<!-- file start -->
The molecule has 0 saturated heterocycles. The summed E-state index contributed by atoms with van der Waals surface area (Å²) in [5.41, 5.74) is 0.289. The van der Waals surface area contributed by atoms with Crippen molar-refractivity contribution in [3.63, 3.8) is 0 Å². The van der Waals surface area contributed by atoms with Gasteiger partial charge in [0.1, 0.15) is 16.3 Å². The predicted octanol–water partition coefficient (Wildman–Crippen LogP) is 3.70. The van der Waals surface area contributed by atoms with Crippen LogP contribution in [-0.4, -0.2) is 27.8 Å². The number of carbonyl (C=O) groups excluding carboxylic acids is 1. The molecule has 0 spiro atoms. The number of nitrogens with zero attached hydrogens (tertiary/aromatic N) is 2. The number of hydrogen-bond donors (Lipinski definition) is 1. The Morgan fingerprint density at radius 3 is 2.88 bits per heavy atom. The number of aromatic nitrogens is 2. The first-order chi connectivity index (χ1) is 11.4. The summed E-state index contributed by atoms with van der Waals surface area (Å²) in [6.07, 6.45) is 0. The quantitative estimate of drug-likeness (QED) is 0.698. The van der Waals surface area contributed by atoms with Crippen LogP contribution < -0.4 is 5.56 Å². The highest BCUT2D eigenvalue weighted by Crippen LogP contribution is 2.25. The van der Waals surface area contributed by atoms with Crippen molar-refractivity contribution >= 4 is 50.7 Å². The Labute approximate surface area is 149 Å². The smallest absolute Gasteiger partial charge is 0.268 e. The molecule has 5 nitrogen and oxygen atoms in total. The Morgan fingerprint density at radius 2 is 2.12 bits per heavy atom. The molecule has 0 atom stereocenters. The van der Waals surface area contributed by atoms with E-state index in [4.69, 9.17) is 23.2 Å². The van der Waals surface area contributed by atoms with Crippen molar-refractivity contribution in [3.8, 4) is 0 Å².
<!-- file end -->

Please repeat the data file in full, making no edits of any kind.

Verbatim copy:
The molecule has 0 saturated heterocycles. The summed E-state index contributed by atoms with van der Waals surface area (Å²) in [5.41, 5.74) is 0.289. The van der Waals surface area contributed by atoms with Crippen molar-refractivity contribution in [3.63, 3.8) is 0 Å². The van der Waals surface area contributed by atoms with Gasteiger partial charge in [0.1, 0.15) is 16.3 Å². The predicted octanol–water partition coefficient (Wildman–Crippen LogP) is 3.70. The van der Waals surface area contributed by atoms with Crippen LogP contribution in [-0.4, -0.2) is 27.8 Å². The number of carbonyl (C=O) groups excluding carboxylic acids is 1. The molecule has 0 spiro atoms. The number of nitrogens with zero attached hydrogens (tertiary/aromatic N) is 2. The number of hydrogen-bond donors (Lipinski definition) is 1. The Morgan fingerprint density at radius 3 is 2.88 bits per heavy atom. The number of aromatic nitrogens is 2. The first-order chi connectivity index (χ1) is 11.4. The summed E-state index contributed by atoms with van der Waals surface area (Å²) in [6.07, 6.45) is 0. The quantitative estimate of drug-likeness (QED) is 0.698. The van der Waals surface area contributed by atoms with Crippen LogP contribution < -0.4 is 5.56 Å². The highest BCUT2D eigenvalue weighted by Crippen LogP contribution is 2.25. The van der Waals surface area contributed by atoms with Crippen molar-refractivity contribution >= 4 is 50.7 Å². The Labute approximate surface area is 149 Å². The smallest absolute Gasteiger partial charge is 0.268 e. The molecule has 5 nitrogen and oxygen atoms in total. The Morgan fingerprint density at radius 2 is 2.12 bits per heavy atom. The molecule has 0 atom stereocenters. The van der Waals surface area contributed by atoms with E-state index in [4.69, 9.17) is 23.2 Å². The van der Waals surface area contributed by atoms with Crippen molar-refractivity contribution in [3.8, 4) is 0 Å².